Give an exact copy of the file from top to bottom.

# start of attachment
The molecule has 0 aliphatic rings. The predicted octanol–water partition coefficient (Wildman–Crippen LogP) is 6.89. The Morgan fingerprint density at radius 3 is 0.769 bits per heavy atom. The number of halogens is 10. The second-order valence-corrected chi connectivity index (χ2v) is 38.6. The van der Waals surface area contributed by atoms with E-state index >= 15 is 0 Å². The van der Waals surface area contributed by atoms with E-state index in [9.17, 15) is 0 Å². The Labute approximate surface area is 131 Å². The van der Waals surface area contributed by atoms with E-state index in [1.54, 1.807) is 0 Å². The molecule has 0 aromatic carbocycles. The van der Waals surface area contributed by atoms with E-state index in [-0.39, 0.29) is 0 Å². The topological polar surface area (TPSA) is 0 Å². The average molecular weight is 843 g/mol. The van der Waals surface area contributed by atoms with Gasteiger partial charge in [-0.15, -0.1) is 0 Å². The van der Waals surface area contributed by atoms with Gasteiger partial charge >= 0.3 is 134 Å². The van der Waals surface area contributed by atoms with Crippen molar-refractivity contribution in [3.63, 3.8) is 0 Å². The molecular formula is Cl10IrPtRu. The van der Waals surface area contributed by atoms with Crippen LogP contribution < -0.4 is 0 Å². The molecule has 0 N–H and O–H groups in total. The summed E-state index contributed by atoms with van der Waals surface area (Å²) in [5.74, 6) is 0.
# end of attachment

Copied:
The molecule has 0 aliphatic rings. The predicted octanol–water partition coefficient (Wildman–Crippen LogP) is 6.89. The Morgan fingerprint density at radius 3 is 0.769 bits per heavy atom. The number of halogens is 10. The second-order valence-corrected chi connectivity index (χ2v) is 38.6. The van der Waals surface area contributed by atoms with E-state index >= 15 is 0 Å². The van der Waals surface area contributed by atoms with E-state index in [9.17, 15) is 0 Å². The Labute approximate surface area is 131 Å². The van der Waals surface area contributed by atoms with E-state index in [1.54, 1.807) is 0 Å². The molecule has 0 aromatic carbocycles. The van der Waals surface area contributed by atoms with E-state index in [-0.39, 0.29) is 0 Å². The topological polar surface area (TPSA) is 0 Å². The average molecular weight is 843 g/mol. The van der Waals surface area contributed by atoms with Gasteiger partial charge in [-0.15, -0.1) is 0 Å². The van der Waals surface area contributed by atoms with Gasteiger partial charge >= 0.3 is 134 Å². The van der Waals surface area contributed by atoms with Crippen molar-refractivity contribution in [3.63, 3.8) is 0 Å². The molecular formula is Cl10IrPtRu. The van der Waals surface area contributed by atoms with Crippen LogP contribution < -0.4 is 0 Å². The molecule has 0 N–H and O–H groups in total. The summed E-state index contributed by atoms with van der Waals surface area (Å²) in [5.74, 6) is 0.